11-18-2010, 05:46 PM
I had 10 days in the hospital and 10 days in rehab. I didn't want to go home because I got such good care in rehab. Compared to the hospital, it was like a spa. Or summer camp. They got me up and walking and fine-tuned my drug cocktail and gave me lots of caring attention. In spite of being in a lot of pain most of the time, I met some nice people there and had some laughs with my roommate (a woman about my age who'd had a knee replacement).

Also, my husband was mighty relieved that by the time I got home, I was able to take care of myself in the bathroom -- something I couldn't do til Day 9 at rehab!!

It's VERY important that you do your homework and choose a rehab you'd like to go to before your surgery...make sure they take your insurance and tell the surgeon's nurse or scheduling person the place you've chosen. The last thing you want is for them to choose a place for you...not all rehabs are equal...you don't want to be sent to a substandard nursing home-type place.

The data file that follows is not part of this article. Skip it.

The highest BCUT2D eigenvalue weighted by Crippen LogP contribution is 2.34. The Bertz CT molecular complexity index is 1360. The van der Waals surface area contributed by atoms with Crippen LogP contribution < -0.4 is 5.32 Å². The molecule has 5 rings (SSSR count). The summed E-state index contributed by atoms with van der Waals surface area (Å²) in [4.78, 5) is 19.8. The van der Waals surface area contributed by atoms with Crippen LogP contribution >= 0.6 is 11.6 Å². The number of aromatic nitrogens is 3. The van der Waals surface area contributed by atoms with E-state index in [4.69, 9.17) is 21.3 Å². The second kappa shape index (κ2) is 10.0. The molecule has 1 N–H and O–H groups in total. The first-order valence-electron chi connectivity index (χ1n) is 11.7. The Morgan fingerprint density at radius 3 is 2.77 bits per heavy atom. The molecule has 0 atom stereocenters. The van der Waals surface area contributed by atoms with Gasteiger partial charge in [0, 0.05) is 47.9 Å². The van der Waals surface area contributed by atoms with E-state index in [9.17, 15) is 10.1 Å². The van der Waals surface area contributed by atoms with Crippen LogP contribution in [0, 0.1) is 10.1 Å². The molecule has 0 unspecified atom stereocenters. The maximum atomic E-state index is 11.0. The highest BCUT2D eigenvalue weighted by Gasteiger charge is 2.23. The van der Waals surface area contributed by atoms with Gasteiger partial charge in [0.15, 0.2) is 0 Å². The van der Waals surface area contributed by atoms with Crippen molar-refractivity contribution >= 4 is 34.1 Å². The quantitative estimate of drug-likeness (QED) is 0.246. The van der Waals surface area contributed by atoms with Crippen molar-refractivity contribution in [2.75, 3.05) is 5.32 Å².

11-18-2010, 07:06 PM
I went from hospital to home. The only need was someone to cover my back to get my shower... I would have needed someone to put my socks, but luckily I had surgery in summer!! ;)

loves to skate
11-18-2010, 07:13 PM
I was five days in the hospital, then 11 days in rehab. My experience was much like Badkitty's and Singer's. Even the food was good. My Doctor chose the rehab hospital because he has Doctors and nurses there that he knows for followup care, including a Psychologist who was great. Plus, the rehab hospital was just minutes from the Baptist Hospital. I had to be transported back and forth for x-rays between surgeries and it just wouldn't work if I had chosen the rehab hospital myself. After five more days in the hospital after my second surgery, I was good to go home. I was on a Medicare Advantage Plan, so Medicare paid for all of the costs at the rehab. Not all insurances will pay for rehab hospitals, so check it out ahead of time.

11-18-2010, 08:37 PM